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RBA expects economy to be back around pre-Delta path in second half of next year

Even with a reduction in government debt purchases, the RBA will have bought more than $130 billion in state and federal government bonds under its current quantitative easing program by the second half of 2022.

The RBA’s decision followed further signs of the economic pain being caused by the lockdowns in NSW, Victoria and the ACT.

The Australian Industry Group’s performance of services index dropped by almost 12 per cent in August, hitting an 11-month low.

The fall was caused by a 25 per cent collapse in sales and a sharp drop in new orders. However, employment was up slightly in a sign that businesses are still holding on to workers despite the lockdowns.

Consumer confidence is also being dinted by COVID-19, with the ANZ-Roy Morgan weekly measure of consumer sentiment falling by 1.8 points over the past seven days. The proportion of optimists and pessimists is now evenly balanced.

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EY chief economist Jo Masters said the RBA was confident the long-term impact of the current lockdowns would be overcome, but the extension of its bond purchase plan to next February showed it also had reservations.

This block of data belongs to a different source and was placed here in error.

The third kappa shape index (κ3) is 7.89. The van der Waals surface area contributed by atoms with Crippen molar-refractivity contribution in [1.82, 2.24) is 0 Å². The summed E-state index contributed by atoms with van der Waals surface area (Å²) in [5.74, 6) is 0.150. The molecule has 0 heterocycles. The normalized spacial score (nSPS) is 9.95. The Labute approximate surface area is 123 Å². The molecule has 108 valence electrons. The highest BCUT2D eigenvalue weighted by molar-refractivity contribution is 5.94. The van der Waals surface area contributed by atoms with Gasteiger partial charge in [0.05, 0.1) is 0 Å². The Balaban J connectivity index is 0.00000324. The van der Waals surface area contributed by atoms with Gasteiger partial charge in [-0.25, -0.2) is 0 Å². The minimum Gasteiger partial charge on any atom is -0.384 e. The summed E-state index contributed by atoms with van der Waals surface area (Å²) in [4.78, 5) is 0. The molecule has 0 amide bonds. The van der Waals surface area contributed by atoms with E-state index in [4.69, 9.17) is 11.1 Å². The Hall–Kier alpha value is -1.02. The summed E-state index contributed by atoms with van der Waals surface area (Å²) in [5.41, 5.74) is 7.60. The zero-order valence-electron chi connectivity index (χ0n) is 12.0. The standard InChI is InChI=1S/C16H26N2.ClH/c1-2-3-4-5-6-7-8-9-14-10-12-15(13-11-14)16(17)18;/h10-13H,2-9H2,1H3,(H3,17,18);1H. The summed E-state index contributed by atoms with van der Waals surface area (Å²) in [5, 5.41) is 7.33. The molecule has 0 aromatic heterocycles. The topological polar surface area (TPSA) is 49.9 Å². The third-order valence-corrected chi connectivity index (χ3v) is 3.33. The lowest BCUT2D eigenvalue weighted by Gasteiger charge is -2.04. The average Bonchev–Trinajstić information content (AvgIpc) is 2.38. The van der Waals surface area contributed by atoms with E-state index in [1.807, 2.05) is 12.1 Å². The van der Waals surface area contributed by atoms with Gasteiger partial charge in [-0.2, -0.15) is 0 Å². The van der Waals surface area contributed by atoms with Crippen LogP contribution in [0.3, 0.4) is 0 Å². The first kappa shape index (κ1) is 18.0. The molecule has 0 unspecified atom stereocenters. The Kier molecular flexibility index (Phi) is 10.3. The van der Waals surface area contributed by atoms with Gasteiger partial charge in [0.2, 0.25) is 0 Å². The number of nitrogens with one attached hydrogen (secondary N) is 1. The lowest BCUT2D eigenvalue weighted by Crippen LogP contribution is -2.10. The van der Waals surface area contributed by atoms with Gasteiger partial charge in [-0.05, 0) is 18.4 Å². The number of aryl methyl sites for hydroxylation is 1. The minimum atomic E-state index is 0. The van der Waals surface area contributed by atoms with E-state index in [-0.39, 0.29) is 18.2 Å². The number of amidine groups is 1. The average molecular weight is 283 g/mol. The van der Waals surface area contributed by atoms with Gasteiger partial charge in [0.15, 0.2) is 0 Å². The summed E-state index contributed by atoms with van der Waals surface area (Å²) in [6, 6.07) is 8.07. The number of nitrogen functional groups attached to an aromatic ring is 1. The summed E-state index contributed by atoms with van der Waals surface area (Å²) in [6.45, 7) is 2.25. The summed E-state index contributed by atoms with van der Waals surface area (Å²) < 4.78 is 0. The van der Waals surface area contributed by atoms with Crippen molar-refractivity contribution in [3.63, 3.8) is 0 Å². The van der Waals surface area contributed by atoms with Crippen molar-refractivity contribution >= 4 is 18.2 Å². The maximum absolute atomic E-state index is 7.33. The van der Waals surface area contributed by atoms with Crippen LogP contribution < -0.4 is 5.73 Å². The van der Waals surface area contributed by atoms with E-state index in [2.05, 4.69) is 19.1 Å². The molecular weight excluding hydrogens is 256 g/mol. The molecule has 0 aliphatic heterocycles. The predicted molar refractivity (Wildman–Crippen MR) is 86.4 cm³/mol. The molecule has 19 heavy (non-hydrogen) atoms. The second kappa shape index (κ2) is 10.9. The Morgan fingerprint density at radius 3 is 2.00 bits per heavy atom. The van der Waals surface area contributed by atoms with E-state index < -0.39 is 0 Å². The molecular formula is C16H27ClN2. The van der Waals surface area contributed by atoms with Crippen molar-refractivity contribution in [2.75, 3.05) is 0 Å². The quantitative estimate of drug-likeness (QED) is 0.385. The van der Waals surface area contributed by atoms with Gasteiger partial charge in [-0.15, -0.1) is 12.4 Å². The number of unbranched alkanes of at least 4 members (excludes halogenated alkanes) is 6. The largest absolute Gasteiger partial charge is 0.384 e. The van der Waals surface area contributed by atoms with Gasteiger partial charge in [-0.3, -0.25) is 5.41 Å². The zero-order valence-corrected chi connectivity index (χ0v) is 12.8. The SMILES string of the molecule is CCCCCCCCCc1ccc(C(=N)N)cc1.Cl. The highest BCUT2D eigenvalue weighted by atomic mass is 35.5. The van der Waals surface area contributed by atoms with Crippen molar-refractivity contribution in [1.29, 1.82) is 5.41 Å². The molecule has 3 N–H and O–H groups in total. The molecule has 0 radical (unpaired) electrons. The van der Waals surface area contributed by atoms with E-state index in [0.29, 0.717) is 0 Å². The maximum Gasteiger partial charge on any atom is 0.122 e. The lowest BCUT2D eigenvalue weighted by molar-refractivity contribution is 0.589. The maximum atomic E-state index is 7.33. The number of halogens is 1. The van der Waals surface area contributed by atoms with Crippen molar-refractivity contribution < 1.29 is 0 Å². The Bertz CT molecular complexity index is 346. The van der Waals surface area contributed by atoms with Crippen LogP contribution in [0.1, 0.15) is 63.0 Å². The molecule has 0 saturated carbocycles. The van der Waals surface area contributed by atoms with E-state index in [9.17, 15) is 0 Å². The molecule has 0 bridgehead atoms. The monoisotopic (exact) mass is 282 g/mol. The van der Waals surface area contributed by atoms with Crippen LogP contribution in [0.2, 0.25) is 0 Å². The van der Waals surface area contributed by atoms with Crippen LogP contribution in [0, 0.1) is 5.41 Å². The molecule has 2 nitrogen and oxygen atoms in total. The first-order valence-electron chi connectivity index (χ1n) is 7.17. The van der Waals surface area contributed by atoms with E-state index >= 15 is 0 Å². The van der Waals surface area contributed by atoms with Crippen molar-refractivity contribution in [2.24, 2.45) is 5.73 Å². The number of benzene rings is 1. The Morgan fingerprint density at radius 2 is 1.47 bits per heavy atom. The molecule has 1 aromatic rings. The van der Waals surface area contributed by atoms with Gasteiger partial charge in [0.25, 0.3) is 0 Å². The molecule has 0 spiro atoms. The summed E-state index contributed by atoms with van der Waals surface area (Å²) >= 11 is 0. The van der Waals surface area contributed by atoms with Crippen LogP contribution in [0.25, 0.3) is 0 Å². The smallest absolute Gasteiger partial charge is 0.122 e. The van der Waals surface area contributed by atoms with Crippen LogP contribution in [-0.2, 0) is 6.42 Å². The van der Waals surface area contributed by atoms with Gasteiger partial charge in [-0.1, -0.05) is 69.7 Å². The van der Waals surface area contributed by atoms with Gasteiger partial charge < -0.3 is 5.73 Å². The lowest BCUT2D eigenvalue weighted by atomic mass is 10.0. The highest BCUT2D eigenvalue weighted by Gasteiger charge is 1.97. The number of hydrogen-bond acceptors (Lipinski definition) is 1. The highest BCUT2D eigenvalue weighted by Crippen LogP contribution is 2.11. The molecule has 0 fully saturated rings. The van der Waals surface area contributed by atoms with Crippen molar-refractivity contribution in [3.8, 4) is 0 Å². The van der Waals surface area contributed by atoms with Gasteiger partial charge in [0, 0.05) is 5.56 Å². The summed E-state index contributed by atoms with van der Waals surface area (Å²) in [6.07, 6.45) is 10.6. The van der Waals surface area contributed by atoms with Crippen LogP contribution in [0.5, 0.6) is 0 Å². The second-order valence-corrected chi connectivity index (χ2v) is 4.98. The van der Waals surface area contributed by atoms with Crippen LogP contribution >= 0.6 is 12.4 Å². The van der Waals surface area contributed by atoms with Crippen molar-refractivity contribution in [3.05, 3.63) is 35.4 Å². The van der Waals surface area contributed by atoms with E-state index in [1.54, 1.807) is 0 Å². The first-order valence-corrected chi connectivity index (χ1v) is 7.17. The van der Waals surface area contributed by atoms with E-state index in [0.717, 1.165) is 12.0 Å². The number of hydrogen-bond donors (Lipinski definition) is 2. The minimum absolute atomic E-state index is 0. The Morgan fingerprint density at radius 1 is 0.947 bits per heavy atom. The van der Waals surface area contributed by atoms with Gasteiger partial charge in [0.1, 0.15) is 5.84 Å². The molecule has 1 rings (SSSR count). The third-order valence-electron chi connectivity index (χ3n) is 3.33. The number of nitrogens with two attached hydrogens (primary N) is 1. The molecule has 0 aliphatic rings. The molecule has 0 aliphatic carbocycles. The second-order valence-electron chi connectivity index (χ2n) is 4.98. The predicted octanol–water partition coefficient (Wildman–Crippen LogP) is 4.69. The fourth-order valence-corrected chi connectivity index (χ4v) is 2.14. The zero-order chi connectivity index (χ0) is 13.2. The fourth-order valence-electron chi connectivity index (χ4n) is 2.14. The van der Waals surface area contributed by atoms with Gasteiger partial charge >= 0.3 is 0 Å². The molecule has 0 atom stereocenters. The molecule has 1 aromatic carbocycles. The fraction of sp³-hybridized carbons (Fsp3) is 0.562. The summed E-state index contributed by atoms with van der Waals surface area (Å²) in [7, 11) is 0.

“The economy has bounced back from previous lockdowns with gusto, and that is possible this time around, but certainly not guaranteed,” she said.

“The RBA rightly notes that monetary settings are very accommodative, the currency has depreciated and that fiscal policy is again supporting household and business balance sheets, however, we are likely to see a much slower easing of restrictions and likely a long shadow of cautiousness, which leaves a question mark on the pace of recovery.”

AMP Capital chief economist Shane Oliver said the decision to reduce bond purchases, ahead of the United States where the economy was recovering strongly, was a risk.

He said the RBA remained dovish in its overall outlook, which meant there was little chance of an interest rate rise any time soon.

“Given the setback to the achievement of full employment we also don’t see the first rate hike coming until 2024,” he said.

HSBC Australia chief economist Paul Bloxham said the biggest unknown for the bank was how consumers would react to “living with COVID”.

“We are more sceptical that the economy will be back on its pre-Delta path by the second half of 2022, for a collection of reasons, including that Australia will now be shifting from having zero, or near-zero cases, to ‘living with’ the virus,” he said.

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